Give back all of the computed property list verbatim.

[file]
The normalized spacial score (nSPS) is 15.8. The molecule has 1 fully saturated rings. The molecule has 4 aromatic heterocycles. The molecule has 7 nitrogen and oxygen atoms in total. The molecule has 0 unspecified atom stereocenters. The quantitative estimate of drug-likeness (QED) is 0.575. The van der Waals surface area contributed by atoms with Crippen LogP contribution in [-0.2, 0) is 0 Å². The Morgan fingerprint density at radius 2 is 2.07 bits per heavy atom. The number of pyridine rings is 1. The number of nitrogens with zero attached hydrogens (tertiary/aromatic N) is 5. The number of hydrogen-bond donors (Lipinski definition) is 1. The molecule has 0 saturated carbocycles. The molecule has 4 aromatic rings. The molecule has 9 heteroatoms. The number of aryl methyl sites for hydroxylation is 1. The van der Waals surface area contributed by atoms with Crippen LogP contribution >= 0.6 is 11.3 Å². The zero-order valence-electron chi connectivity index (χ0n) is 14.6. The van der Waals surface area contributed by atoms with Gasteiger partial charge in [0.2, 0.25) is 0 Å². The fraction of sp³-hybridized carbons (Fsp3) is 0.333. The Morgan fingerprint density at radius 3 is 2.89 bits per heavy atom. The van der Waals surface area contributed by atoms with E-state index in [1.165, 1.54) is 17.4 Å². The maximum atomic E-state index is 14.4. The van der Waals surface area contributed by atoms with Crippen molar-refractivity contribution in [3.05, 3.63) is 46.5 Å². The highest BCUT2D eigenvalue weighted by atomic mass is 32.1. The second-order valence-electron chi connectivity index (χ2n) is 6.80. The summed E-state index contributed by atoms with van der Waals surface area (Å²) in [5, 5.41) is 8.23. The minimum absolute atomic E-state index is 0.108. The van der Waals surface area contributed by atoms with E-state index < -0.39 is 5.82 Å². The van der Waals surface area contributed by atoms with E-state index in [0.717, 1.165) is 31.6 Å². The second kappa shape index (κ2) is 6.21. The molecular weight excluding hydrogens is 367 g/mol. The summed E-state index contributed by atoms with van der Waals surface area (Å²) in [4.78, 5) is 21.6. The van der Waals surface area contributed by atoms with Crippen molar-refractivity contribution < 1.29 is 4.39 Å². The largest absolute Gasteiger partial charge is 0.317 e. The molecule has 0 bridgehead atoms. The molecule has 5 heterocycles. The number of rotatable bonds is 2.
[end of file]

The normalized spacial score (nSPS) is 15.8. The molecule has 1 fully saturated rings. The molecule has 4 aromatic heterocycles. The molecule has 7 nitrogen and oxygen atoms in total. The molecule has 0 unspecified atom stereocenters. The quantitative estimate of drug-likeness (QED) is 0.575. The van der Waals surface area contributed by atoms with Crippen LogP contribution in [-0.2, 0) is 0 Å². The Morgan fingerprint density at radius 2 is 2.07 bits per heavy atom. The number of pyridine rings is 1. The number of nitrogens with zero attached hydrogens (tertiary/aromatic N) is 5. The number of hydrogen-bond donors (Lipinski definition) is 1. The molecule has 0 saturated carbocycles. The molecule has 4 aromatic rings. The molecule has 9 heteroatoms. The number of aryl methyl sites for hydroxylation is 1. The van der Waals surface area contributed by atoms with Crippen LogP contribution >= 0.6 is 11.3 Å². The zero-order valence-electron chi connectivity index (χ0n) is 14.6. The van der Waals surface area contributed by atoms with Gasteiger partial charge in [0.2, 0.25) is 0 Å². The fraction of sp³-hybridized carbons (Fsp3) is 0.333. The Morgan fingerprint density at radius 3 is 2.89 bits per heavy atom. The van der Waals surface area contributed by atoms with E-state index in [1.165, 1.54) is 17.4 Å². The maximum atomic E-state index is 14.4. The van der Waals surface area contributed by atoms with Crippen molar-refractivity contribution in [3.05, 3.63) is 46.5 Å². The highest BCUT2D eigenvalue weighted by atomic mass is 32.1. The second-order valence-electron chi connectivity index (χ2n) is 6.80. The summed E-state index contributed by atoms with van der Waals surface area (Å²) in [5, 5.41) is 8.23. The minimum absolute atomic E-state index is 0.108. The van der Waals surface area contributed by atoms with E-state index < -0.39 is 5.82 Å². The van der Waals surface area contributed by atoms with E-state index in [0.717, 1.165) is 31.6 Å². The second kappa shape index (κ2) is 6.21. The molecular weight excluding hydrogens is 367 g/mol. The summed E-state index contributed by atoms with van der Waals surface area (Å²) in [4.78, 5) is 21.6. The van der Waals surface area contributed by atoms with Crippen molar-refractivity contribution < 1.29 is 4.39 Å². The largest absolute Gasteiger partial charge is 0.317 e. The molecule has 0 bridgehead atoms. The molecule has 5 heterocycles. The number of rotatable bonds is 2.